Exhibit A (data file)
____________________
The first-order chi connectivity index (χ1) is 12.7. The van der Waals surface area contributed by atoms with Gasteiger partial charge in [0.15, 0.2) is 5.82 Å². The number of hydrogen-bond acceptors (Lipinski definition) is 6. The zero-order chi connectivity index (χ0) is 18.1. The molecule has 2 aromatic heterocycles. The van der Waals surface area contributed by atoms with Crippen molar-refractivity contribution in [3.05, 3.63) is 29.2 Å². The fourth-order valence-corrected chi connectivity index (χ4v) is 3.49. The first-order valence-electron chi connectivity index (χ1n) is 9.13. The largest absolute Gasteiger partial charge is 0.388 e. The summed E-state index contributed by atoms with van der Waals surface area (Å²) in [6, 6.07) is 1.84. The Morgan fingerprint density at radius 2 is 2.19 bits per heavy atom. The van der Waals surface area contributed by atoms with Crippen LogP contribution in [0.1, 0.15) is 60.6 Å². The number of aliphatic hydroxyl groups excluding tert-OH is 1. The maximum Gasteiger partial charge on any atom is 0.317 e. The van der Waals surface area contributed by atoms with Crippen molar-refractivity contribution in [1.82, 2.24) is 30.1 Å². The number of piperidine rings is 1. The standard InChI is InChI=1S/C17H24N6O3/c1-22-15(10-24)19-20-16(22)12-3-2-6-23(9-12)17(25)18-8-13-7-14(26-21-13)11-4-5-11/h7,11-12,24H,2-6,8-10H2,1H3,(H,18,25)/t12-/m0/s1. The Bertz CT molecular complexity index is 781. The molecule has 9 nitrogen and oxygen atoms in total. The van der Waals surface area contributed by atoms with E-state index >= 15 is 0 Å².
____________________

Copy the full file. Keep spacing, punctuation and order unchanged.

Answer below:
The first-order chi connectivity index (χ1) is 12.7. The van der Waals surface area contributed by atoms with Gasteiger partial charge in [0.15, 0.2) is 5.82 Å². The number of hydrogen-bond acceptors (Lipinski definition) is 6. The zero-order chi connectivity index (χ0) is 18.1. The molecule has 2 aromatic heterocycles. The van der Waals surface area contributed by atoms with Crippen molar-refractivity contribution in [3.05, 3.63) is 29.2 Å². The fourth-order valence-corrected chi connectivity index (χ4v) is 3.49. The first-order valence-electron chi connectivity index (χ1n) is 9.13. The largest absolute Gasteiger partial charge is 0.388 e. The summed E-state index contributed by atoms with van der Waals surface area (Å²) in [6, 6.07) is 1.84. The Morgan fingerprint density at radius 2 is 2.19 bits per heavy atom. The van der Waals surface area contributed by atoms with Crippen LogP contribution in [0.1, 0.15) is 60.6 Å². The number of aliphatic hydroxyl groups excluding tert-OH is 1. The maximum Gasteiger partial charge on any atom is 0.317 e. The van der Waals surface area contributed by atoms with Crippen molar-refractivity contribution in [1.82, 2.24) is 30.1 Å². The number of piperidine rings is 1. The standard InChI is InChI=1S/C17H24N6O3/c1-22-15(10-24)19-20-16(22)12-3-2-6-23(9-12)17(25)18-8-13-7-14(26-21-13)11-4-5-11/h7,11-12,24H,2-6,8-10H2,1H3,(H,18,25)/t12-/m0/s1. The Bertz CT molecular complexity index is 781. The molecule has 9 nitrogen and oxygen atoms in total. The van der Waals surface area contributed by atoms with E-state index >= 15 is 0 Å².